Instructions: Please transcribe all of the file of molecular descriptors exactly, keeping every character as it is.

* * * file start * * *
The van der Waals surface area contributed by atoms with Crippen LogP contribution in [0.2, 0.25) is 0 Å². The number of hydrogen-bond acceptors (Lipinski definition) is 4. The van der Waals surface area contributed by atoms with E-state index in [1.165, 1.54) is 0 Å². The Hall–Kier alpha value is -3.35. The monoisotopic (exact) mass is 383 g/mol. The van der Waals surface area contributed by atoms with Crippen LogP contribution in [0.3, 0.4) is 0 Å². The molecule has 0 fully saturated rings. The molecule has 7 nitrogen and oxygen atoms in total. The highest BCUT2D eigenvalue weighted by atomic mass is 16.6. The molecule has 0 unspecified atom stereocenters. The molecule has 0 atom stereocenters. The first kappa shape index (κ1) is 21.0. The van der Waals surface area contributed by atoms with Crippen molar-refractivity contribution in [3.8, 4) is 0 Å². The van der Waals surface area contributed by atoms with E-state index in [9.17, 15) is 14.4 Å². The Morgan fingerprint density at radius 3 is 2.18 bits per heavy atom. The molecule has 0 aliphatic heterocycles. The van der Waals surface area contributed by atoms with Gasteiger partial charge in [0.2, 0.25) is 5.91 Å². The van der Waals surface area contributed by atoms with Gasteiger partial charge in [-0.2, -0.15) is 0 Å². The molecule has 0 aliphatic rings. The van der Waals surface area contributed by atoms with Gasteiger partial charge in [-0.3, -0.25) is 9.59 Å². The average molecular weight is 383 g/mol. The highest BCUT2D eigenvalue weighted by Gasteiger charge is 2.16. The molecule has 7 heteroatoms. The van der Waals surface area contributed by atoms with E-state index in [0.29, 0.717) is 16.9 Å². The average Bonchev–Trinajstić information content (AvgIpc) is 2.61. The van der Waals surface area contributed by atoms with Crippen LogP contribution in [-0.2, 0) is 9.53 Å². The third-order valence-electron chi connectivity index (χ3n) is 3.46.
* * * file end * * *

The van der Waals surface area contributed by atoms with Crippen LogP contribution in [0.2, 0.25) is 0 Å². The number of hydrogen-bond acceptors (Lipinski definition) is 4. The van der Waals surface area contributed by atoms with E-state index in [1.165, 1.54) is 0 Å². The Hall–Kier alpha value is -3.35. The monoisotopic (exact) mass is 383 g/mol. The van der Waals surface area contributed by atoms with Crippen LogP contribution in [0.3, 0.4) is 0 Å². The molecule has 0 fully saturated rings. The molecule has 7 nitrogen and oxygen atoms in total. The highest BCUT2D eigenvalue weighted by atomic mass is 16.6. The molecule has 0 unspecified atom stereocenters. The molecule has 0 atom stereocenters. The first kappa shape index (κ1) is 21.0. The van der Waals surface area contributed by atoms with Crippen molar-refractivity contribution in [3.8, 4) is 0 Å². The van der Waals surface area contributed by atoms with E-state index in [9.17, 15) is 14.4 Å². The Morgan fingerprint density at radius 3 is 2.18 bits per heavy atom. The molecule has 0 aliphatic heterocycles. The van der Waals surface area contributed by atoms with Gasteiger partial charge in [0.2, 0.25) is 5.91 Å². The van der Waals surface area contributed by atoms with Gasteiger partial charge in [-0.2, -0.15) is 0 Å². The molecule has 0 aliphatic rings. The van der Waals surface area contributed by atoms with Gasteiger partial charge in [-0.3, -0.25) is 9.59 Å². The average molecular weight is 383 g/mol. The highest BCUT2D eigenvalue weighted by Gasteiger charge is 2.16. The molecule has 7 heteroatoms. The van der Waals surface area contributed by atoms with E-state index in [0.29, 0.717) is 16.9 Å². The average Bonchev–Trinajstić information content (AvgIpc) is 2.61. The van der Waals surface area contributed by atoms with Crippen LogP contribution in [-0.2, 0) is 9.53 Å². The third-order valence-electron chi connectivity index (χ3n) is 3.46.